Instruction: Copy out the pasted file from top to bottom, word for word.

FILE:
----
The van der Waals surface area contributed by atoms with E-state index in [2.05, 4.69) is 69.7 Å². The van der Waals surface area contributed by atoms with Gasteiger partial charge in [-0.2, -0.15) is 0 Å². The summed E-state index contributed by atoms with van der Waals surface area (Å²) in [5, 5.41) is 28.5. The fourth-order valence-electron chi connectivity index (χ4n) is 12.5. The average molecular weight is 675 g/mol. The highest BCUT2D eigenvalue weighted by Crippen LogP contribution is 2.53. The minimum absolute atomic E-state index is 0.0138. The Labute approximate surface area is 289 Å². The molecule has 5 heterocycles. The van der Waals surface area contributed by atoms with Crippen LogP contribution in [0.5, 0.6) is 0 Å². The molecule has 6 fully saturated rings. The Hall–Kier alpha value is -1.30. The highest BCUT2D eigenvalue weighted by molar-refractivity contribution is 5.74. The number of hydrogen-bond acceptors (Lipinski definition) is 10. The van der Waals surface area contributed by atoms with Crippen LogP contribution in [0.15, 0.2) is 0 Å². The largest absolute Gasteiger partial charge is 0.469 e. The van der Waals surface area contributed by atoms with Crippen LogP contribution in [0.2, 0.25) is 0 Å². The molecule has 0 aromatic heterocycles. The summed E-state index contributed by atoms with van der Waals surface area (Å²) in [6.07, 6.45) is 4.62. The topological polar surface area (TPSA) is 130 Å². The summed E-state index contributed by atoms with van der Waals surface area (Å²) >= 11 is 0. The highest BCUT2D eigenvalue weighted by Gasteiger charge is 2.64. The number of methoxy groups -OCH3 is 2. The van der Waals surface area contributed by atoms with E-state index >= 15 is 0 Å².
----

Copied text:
The van der Waals surface area contributed by atoms with E-state index in [2.05, 4.69) is 69.7 Å². The van der Waals surface area contributed by atoms with Gasteiger partial charge in [-0.2, -0.15) is 0 Å². The summed E-state index contributed by atoms with van der Waals surface area (Å²) in [5, 5.41) is 28.5. The fourth-order valence-electron chi connectivity index (χ4n) is 12.5. The average molecular weight is 675 g/mol. The highest BCUT2D eigenvalue weighted by Crippen LogP contribution is 2.53. The minimum absolute atomic E-state index is 0.0138. The Labute approximate surface area is 289 Å². The molecule has 5 heterocycles. The van der Waals surface area contributed by atoms with Crippen LogP contribution in [0.5, 0.6) is 0 Å². The molecule has 6 fully saturated rings. The Hall–Kier alpha value is -1.30. The highest BCUT2D eigenvalue weighted by molar-refractivity contribution is 5.74. The number of hydrogen-bond acceptors (Lipinski definition) is 10. The van der Waals surface area contributed by atoms with Crippen LogP contribution in [0.15, 0.2) is 0 Å². The largest absolute Gasteiger partial charge is 0.469 e. The van der Waals surface area contributed by atoms with Crippen LogP contribution in [0.2, 0.25) is 0 Å². The molecule has 0 aromatic heterocycles. The summed E-state index contributed by atoms with van der Waals surface area (Å²) in [6.07, 6.45) is 4.62. The topological polar surface area (TPSA) is 130 Å². The summed E-state index contributed by atoms with van der Waals surface area (Å²) >= 11 is 0. The highest BCUT2D eigenvalue weighted by Gasteiger charge is 2.64. The number of methoxy groups -OCH3 is 2. The van der Waals surface area contributed by atoms with E-state index >= 15 is 0 Å².